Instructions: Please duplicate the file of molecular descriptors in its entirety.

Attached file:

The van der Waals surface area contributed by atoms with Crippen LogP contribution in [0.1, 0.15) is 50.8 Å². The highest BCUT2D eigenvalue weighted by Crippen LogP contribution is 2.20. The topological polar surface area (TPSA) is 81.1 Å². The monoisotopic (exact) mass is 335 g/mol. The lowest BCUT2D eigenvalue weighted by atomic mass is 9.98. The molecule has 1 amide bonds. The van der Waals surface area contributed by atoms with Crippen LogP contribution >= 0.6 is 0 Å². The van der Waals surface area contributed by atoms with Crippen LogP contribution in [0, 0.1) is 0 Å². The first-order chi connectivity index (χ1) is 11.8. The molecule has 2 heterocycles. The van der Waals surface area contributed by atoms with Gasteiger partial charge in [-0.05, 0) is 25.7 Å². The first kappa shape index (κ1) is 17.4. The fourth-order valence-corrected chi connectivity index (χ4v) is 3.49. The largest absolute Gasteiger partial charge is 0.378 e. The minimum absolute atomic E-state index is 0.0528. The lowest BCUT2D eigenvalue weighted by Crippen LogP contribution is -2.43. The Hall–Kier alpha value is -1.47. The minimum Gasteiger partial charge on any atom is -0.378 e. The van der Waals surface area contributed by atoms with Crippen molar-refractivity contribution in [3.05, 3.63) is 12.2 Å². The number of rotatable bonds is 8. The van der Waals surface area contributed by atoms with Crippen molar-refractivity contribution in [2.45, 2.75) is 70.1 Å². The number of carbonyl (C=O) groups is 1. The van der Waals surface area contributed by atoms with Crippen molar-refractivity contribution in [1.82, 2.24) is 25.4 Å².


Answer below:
The van der Waals surface area contributed by atoms with Crippen LogP contribution in [0.1, 0.15) is 50.8 Å². The highest BCUT2D eigenvalue weighted by Crippen LogP contribution is 2.20. The topological polar surface area (TPSA) is 81.1 Å². The monoisotopic (exact) mass is 335 g/mol. The lowest BCUT2D eigenvalue weighted by atomic mass is 9.98. The molecule has 1 amide bonds. The van der Waals surface area contributed by atoms with Crippen LogP contribution >= 0.6 is 0 Å². The van der Waals surface area contributed by atoms with Crippen LogP contribution in [0, 0.1) is 0 Å². The first-order chi connectivity index (χ1) is 11.8. The molecule has 2 heterocycles. The van der Waals surface area contributed by atoms with Gasteiger partial charge in [-0.05, 0) is 25.7 Å². The first kappa shape index (κ1) is 17.4. The fourth-order valence-corrected chi connectivity index (χ4v) is 3.49. The largest absolute Gasteiger partial charge is 0.378 e. The minimum absolute atomic E-state index is 0.0528. The lowest BCUT2D eigenvalue weighted by Crippen LogP contribution is -2.43. The Hall–Kier alpha value is -1.47. The minimum Gasteiger partial charge on any atom is -0.378 e. The van der Waals surface area contributed by atoms with Crippen molar-refractivity contribution in [3.05, 3.63) is 12.2 Å². The number of rotatable bonds is 8. The van der Waals surface area contributed by atoms with Crippen molar-refractivity contribution in [2.45, 2.75) is 70.1 Å². The number of carbonyl (C=O) groups is 1. The van der Waals surface area contributed by atoms with Crippen molar-refractivity contribution in [1.82, 2.24) is 25.4 Å².